Behavior so easy to adopt but extremely hard to get rid of – handoffs are today’s corporate reality. Since it is so easy to describe in a process, easy to implement using popular tools and easy to point to in the factory floors and assembly lines, such behavior is considered to be corporate standard and the behavior that should be promoted.
However, personalizing work (as in “my task” or “your task”) makes teamwork almost impossible wherever knowledge work is involved. Today we more and more realize how different and incomparable are “grey muscle” and “pink muscle” work. Grey muscle work, or knowledge work, is almost impossible to properly sequence and specialize. It is in all its parts a product of intensive brainstorming and continuous experimentation. Its highest effect is in mutual exchange and constant collaboration, which creates result larger than sum of individual parts in contribution. In such circumstances, it is next to impossible to effectively hand the results of such work over to another individual – such action loses context and all the hard work and learning done in the previous phase. Only the subset of those is handed over and everything that is missing is, more likely than not, going to be reexamined and learnt all over again in the attempt to reconstruct the context lost in the handoff. Recipient in the handoff is often cornered with insufficient time to relearn all the necessary stuff and a lot is left to assumption and guessing, further leading to missed opportunities, rework and thus are considered to be waste.
Sequencing and personalizing work is part of most company cultures, and it seem to be a heresy to even start considering doing things otherwise.
Every handoff denotes a point of junction of two parts of the system. To put it in tech words – an API. In any system, number of API-related bugs (e.g. calls to other systems, other components, other methods) greatly outnumber other types of bugs (e.g. algorithmic or logical bugs). The same is with human systems.
However, in pursuit for profits and control, people are measured for individual performance and encouraged to work in isolation as much as possible. Often times such decisions are disguised as “teamwork” in “teams of specialists” who are naturally going to hand their work over and work in isolation, since there are no overlaps in skills and domain knowledge between them.
By doing so, the work is further dehumanized and collaboration opportunities are minimized.
Consider these wedding photographs:
(Photos from Chris Chambers – Wedding Photographer)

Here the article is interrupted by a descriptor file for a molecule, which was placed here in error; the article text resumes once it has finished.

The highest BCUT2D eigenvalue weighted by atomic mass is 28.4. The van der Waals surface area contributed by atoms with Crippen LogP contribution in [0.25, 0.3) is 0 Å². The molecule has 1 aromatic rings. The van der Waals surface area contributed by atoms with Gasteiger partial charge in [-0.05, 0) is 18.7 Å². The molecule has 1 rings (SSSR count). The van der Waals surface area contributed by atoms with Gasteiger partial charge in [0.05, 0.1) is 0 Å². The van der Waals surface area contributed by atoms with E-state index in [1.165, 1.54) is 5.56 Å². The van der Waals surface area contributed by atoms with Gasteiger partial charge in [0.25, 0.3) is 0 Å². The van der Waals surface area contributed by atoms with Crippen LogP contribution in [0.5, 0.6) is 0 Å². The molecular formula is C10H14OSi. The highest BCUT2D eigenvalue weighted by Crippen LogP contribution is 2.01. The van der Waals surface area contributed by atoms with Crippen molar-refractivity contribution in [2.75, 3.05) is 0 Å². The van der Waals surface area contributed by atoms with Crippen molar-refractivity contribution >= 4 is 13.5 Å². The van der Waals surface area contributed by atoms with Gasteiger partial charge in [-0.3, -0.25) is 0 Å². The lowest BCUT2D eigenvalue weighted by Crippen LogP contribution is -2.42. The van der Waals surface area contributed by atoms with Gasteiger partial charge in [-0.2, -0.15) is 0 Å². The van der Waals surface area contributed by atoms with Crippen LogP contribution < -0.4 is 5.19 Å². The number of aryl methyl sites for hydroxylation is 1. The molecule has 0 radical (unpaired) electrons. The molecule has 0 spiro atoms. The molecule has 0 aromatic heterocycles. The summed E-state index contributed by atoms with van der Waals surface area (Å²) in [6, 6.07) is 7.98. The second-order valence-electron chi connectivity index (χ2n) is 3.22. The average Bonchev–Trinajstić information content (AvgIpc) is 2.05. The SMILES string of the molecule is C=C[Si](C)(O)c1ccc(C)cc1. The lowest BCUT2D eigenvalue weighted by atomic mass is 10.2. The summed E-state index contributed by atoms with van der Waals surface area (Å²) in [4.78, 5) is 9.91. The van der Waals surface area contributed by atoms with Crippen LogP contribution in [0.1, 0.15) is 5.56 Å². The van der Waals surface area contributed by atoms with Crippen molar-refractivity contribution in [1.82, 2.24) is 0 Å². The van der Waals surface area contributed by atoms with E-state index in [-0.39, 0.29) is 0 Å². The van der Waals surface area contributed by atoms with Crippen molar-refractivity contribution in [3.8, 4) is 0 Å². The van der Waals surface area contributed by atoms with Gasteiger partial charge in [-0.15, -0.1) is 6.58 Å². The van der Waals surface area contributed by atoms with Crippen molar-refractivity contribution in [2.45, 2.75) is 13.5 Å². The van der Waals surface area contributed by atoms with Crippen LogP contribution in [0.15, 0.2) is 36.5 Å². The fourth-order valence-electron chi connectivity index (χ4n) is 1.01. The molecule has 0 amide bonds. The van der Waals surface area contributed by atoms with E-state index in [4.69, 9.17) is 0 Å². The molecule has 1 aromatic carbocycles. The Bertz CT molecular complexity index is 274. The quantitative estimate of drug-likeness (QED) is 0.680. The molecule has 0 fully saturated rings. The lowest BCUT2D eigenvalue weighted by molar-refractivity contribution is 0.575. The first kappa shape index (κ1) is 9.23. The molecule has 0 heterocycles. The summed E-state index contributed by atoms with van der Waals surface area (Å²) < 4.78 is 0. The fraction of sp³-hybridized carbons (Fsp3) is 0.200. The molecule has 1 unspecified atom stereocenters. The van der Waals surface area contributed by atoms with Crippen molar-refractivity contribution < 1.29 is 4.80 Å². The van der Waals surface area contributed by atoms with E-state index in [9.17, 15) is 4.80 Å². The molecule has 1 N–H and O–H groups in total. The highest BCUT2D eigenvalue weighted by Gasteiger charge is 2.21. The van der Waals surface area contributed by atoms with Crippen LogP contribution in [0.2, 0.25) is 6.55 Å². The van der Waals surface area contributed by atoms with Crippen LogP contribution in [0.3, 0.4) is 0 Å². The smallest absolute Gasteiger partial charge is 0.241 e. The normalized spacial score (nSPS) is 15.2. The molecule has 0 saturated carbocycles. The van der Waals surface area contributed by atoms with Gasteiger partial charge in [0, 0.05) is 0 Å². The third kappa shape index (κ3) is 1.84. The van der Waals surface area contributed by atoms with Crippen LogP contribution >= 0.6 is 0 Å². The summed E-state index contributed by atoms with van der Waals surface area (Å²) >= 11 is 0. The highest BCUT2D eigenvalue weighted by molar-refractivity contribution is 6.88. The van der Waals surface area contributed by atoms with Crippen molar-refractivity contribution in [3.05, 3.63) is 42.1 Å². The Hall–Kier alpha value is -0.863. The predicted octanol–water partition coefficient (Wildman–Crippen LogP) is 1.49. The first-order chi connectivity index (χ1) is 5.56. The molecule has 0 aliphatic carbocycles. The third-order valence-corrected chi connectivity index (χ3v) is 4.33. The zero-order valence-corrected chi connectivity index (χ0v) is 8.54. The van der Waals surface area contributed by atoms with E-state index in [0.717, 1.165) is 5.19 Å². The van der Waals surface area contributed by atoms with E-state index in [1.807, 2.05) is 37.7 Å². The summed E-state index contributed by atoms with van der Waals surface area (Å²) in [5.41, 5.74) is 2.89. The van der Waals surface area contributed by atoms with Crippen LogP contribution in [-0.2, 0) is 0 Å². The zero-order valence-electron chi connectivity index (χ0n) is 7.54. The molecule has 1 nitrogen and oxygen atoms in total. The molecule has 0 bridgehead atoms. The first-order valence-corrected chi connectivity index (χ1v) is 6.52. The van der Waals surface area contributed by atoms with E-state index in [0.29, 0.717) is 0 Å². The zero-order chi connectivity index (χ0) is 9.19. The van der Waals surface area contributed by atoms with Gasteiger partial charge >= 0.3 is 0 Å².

We are presented with the final results which are lifetime memories for the married couples. However, we see the pictures and possibly imagine fairytale-like settings there. On the other hand, those couples and photographers were there. They know the context of the pictures and all the impossible stances photographer took to take those photos. They have the whole story to tell about the pictures, but we are handed the result – the photo itself – to do something with it. And we will fill it with all sorts of assumptions and prejudices – we will simply invent the context, since we need context and we don’t know the original one.
I call this effect “wedding photos”. Others have different names for the same thing (e.g. Jeff Patton, in his “User Story Mapping” book calls it “vacation photos”).
Now, think about the work you do in context of software development team and what sort of info you lose and what you invent when taking the work over. Business analyst to Development team. Backend to Frontend. Development to QA. Everyone loses something.
Handoffs over time transform to buck passing and dysfunctional organizations where everyone protects himself against others – effectively protecting what he considers to be “his work”. Especially if the performance management or individual KPIs are involved. You simply get what you measure, and collaboration and teamwork is hard to measure.
If you want to nourish highly effective product development team culture, try to avoid building a culture of handoffs. People thrive in collaboration. Provide all the necessary means for the team to reach shared understanding, to have shared contexts. Beware the pitfall though – shared information is not the same as shared understanding. Write down the decisions, of course – to remember, but don’t use them for communication. Whenever passing an information around, do whatever needed to pass the context around as well and verify that the understanding is also shared. This will lead you to the team that cares and has the same shared goal.
Title photo by tableatny (Creative Commons license)